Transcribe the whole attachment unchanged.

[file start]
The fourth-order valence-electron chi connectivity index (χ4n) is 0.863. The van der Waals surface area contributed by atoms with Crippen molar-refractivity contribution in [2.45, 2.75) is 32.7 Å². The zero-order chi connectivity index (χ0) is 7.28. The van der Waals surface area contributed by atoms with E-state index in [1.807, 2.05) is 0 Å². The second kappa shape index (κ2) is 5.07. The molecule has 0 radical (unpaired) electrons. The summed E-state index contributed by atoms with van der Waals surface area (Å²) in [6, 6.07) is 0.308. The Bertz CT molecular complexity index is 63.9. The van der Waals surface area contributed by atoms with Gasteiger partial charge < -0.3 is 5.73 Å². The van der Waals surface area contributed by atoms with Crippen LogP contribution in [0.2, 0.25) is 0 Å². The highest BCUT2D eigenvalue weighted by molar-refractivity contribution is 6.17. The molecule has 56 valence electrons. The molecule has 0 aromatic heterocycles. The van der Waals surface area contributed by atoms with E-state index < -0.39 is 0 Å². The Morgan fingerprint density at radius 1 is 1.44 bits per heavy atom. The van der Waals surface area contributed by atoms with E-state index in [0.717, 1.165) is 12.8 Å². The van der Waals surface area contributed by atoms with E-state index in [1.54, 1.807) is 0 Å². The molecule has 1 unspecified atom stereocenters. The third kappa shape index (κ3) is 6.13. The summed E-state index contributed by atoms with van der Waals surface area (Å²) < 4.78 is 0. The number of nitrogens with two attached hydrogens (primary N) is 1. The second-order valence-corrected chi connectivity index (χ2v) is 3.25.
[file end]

The fourth-order valence-electron chi connectivity index (χ4n) is 0.863. The van der Waals surface area contributed by atoms with Crippen molar-refractivity contribution in [2.45, 2.75) is 32.7 Å². The zero-order chi connectivity index (χ0) is 7.28. The van der Waals surface area contributed by atoms with E-state index in [1.807, 2.05) is 0 Å². The second kappa shape index (κ2) is 5.07. The molecule has 0 radical (unpaired) electrons. The summed E-state index contributed by atoms with van der Waals surface area (Å²) in [6, 6.07) is 0.308. The Bertz CT molecular complexity index is 63.9. The van der Waals surface area contributed by atoms with Gasteiger partial charge < -0.3 is 5.73 Å². The van der Waals surface area contributed by atoms with Crippen LogP contribution in [0.2, 0.25) is 0 Å². The highest BCUT2D eigenvalue weighted by molar-refractivity contribution is 6.17. The molecule has 56 valence electrons. The molecule has 0 aromatic heterocycles. The van der Waals surface area contributed by atoms with E-state index < -0.39 is 0 Å². The Morgan fingerprint density at radius 1 is 1.44 bits per heavy atom. The van der Waals surface area contributed by atoms with E-state index in [0.717, 1.165) is 12.8 Å². The van der Waals surface area contributed by atoms with E-state index in [1.54, 1.807) is 0 Å². The molecule has 1 unspecified atom stereocenters. The third kappa shape index (κ3) is 6.13. The summed E-state index contributed by atoms with van der Waals surface area (Å²) < 4.78 is 0. The number of nitrogens with two attached hydrogens (primary N) is 1. The second-order valence-corrected chi connectivity index (χ2v) is 3.25.